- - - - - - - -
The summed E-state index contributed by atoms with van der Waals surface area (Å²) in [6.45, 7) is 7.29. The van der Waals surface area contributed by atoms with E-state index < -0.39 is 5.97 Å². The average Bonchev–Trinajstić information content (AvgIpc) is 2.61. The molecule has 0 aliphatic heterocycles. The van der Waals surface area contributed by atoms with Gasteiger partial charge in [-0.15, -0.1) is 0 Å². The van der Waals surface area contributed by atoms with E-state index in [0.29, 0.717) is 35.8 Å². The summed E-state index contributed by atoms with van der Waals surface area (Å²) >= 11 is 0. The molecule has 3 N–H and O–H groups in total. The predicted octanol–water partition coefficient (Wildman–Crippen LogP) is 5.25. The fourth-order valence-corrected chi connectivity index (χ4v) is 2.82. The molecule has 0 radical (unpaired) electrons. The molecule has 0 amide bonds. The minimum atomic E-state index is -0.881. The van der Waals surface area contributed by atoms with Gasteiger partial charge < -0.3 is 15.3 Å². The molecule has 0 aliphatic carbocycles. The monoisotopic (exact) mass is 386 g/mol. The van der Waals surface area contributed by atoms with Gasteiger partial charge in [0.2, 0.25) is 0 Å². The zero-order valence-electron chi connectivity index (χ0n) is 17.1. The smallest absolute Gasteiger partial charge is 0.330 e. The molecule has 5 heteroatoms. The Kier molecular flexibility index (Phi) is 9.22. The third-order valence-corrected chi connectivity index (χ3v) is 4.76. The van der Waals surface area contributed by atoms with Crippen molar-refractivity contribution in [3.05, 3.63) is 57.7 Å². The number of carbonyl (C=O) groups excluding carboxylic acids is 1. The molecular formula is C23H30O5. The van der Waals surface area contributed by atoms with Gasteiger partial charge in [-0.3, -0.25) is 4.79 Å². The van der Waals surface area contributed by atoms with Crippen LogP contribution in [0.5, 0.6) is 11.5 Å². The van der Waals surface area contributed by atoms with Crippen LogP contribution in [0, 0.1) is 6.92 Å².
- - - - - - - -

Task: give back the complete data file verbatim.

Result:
The summed E-state index contributed by atoms with van der Waals surface area (Å²) in [6.45, 7) is 7.29. The van der Waals surface area contributed by atoms with E-state index < -0.39 is 5.97 Å². The average Bonchev–Trinajstić information content (AvgIpc) is 2.61. The molecule has 0 aliphatic heterocycles. The van der Waals surface area contributed by atoms with Gasteiger partial charge in [-0.15, -0.1) is 0 Å². The van der Waals surface area contributed by atoms with E-state index in [0.29, 0.717) is 35.8 Å². The summed E-state index contributed by atoms with van der Waals surface area (Å²) >= 11 is 0. The molecule has 3 N–H and O–H groups in total. The predicted octanol–water partition coefficient (Wildman–Crippen LogP) is 5.25. The fourth-order valence-corrected chi connectivity index (χ4v) is 2.82. The molecule has 0 radical (unpaired) electrons. The molecule has 0 amide bonds. The minimum atomic E-state index is -0.881. The van der Waals surface area contributed by atoms with Gasteiger partial charge < -0.3 is 15.3 Å². The molecule has 0 aliphatic carbocycles. The monoisotopic (exact) mass is 386 g/mol. The van der Waals surface area contributed by atoms with Gasteiger partial charge in [0.2, 0.25) is 0 Å². The zero-order valence-electron chi connectivity index (χ0n) is 17.1. The smallest absolute Gasteiger partial charge is 0.330 e. The molecule has 5 heteroatoms. The Kier molecular flexibility index (Phi) is 9.22. The third-order valence-corrected chi connectivity index (χ3v) is 4.76. The van der Waals surface area contributed by atoms with Crippen molar-refractivity contribution in [3.05, 3.63) is 57.7 Å². The number of carbonyl (C=O) groups excluding carboxylic acids is 1. The molecular formula is C23H30O5. The van der Waals surface area contributed by atoms with Gasteiger partial charge in [-0.3, -0.25) is 4.79 Å². The van der Waals surface area contributed by atoms with Crippen LogP contribution in [0.5, 0.6) is 11.5 Å². The van der Waals surface area contributed by atoms with Crippen LogP contribution in [0, 0.1) is 6.92 Å².